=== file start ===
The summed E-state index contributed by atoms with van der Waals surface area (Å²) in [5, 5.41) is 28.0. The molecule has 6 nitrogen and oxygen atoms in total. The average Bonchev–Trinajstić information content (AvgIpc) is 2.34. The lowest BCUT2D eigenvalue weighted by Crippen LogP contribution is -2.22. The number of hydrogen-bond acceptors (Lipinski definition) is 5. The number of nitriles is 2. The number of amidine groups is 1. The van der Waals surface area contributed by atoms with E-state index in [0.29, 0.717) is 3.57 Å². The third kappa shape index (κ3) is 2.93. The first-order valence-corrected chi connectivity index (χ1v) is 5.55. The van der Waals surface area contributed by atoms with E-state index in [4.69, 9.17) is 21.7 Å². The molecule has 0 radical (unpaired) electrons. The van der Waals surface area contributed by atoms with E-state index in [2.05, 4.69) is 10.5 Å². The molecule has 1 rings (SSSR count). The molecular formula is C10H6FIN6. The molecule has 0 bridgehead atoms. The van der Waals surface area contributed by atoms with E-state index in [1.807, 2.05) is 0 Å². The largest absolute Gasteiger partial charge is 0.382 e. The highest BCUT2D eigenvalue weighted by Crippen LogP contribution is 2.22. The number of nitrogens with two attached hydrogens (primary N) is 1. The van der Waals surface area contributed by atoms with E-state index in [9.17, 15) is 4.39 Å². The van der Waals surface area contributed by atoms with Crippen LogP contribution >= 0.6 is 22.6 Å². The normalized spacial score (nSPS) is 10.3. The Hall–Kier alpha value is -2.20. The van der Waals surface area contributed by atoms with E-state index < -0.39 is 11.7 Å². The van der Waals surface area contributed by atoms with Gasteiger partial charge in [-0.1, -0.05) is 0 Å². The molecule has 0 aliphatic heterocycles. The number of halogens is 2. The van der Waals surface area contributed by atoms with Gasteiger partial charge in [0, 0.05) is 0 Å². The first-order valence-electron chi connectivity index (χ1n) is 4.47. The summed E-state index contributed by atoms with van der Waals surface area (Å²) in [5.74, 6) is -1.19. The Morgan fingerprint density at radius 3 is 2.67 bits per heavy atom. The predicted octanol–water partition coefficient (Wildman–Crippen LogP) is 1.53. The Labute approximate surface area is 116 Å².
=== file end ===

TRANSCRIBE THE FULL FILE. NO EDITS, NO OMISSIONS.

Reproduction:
The summed E-state index contributed by atoms with van der Waals surface area (Å²) in [5, 5.41) is 28.0. The molecule has 6 nitrogen and oxygen atoms in total. The average Bonchev–Trinajstić information content (AvgIpc) is 2.34. The lowest BCUT2D eigenvalue weighted by Crippen LogP contribution is -2.22. The number of hydrogen-bond acceptors (Lipinski definition) is 5. The number of nitriles is 2. The number of amidine groups is 1. The van der Waals surface area contributed by atoms with E-state index in [0.29, 0.717) is 3.57 Å². The third kappa shape index (κ3) is 2.93. The first-order valence-corrected chi connectivity index (χ1v) is 5.55. The van der Waals surface area contributed by atoms with E-state index in [4.69, 9.17) is 21.7 Å². The molecule has 0 radical (unpaired) electrons. The van der Waals surface area contributed by atoms with E-state index in [2.05, 4.69) is 10.5 Å². The molecule has 1 rings (SSSR count). The molecular formula is C10H6FIN6. The molecule has 0 bridgehead atoms. The van der Waals surface area contributed by atoms with E-state index in [1.807, 2.05) is 0 Å². The largest absolute Gasteiger partial charge is 0.382 e. The highest BCUT2D eigenvalue weighted by Crippen LogP contribution is 2.22. The number of nitrogens with two attached hydrogens (primary N) is 1. The van der Waals surface area contributed by atoms with E-state index in [9.17, 15) is 4.39 Å². The van der Waals surface area contributed by atoms with Crippen LogP contribution >= 0.6 is 22.6 Å². The normalized spacial score (nSPS) is 10.3. The Hall–Kier alpha value is -2.20. The van der Waals surface area contributed by atoms with E-state index < -0.39 is 11.7 Å². The van der Waals surface area contributed by atoms with Gasteiger partial charge in [-0.1, -0.05) is 0 Å². The molecule has 0 aliphatic heterocycles. The number of halogens is 2. The van der Waals surface area contributed by atoms with Gasteiger partial charge in [0, 0.05) is 0 Å². The first-order valence-electron chi connectivity index (χ1n) is 4.47. The summed E-state index contributed by atoms with van der Waals surface area (Å²) in [5.74, 6) is -1.19. The Morgan fingerprint density at radius 3 is 2.67 bits per heavy atom. The predicted octanol–water partition coefficient (Wildman–Crippen LogP) is 1.53. The Labute approximate surface area is 116 Å².